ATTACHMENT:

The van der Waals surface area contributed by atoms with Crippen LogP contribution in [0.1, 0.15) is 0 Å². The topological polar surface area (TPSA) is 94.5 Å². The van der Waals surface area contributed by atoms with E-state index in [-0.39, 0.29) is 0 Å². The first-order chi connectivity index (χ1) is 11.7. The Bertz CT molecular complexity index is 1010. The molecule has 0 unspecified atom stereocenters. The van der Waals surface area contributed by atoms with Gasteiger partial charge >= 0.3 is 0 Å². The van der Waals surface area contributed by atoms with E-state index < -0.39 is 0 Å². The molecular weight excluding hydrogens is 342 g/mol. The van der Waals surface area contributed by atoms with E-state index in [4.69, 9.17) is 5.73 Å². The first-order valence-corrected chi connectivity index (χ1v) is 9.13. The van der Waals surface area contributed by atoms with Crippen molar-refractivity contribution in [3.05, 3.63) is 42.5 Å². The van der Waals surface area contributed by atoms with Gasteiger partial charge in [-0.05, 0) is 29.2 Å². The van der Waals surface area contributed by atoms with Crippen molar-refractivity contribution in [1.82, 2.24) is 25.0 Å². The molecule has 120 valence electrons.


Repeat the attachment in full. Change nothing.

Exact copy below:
The van der Waals surface area contributed by atoms with Crippen LogP contribution in [0.1, 0.15) is 0 Å². The topological polar surface area (TPSA) is 94.5 Å². The van der Waals surface area contributed by atoms with E-state index in [-0.39, 0.29) is 0 Å². The first-order chi connectivity index (χ1) is 11.7. The Bertz CT molecular complexity index is 1010. The molecule has 0 unspecified atom stereocenters. The van der Waals surface area contributed by atoms with Gasteiger partial charge >= 0.3 is 0 Å². The van der Waals surface area contributed by atoms with E-state index < -0.39 is 0 Å². The molecular weight excluding hydrogens is 342 g/mol. The van der Waals surface area contributed by atoms with E-state index in [4.69, 9.17) is 5.73 Å². The first-order valence-corrected chi connectivity index (χ1v) is 9.13. The van der Waals surface area contributed by atoms with Crippen molar-refractivity contribution in [3.05, 3.63) is 42.5 Å². The van der Waals surface area contributed by atoms with Gasteiger partial charge in [-0.05, 0) is 29.2 Å². The van der Waals surface area contributed by atoms with Crippen molar-refractivity contribution in [1.82, 2.24) is 25.0 Å². The molecule has 120 valence electrons.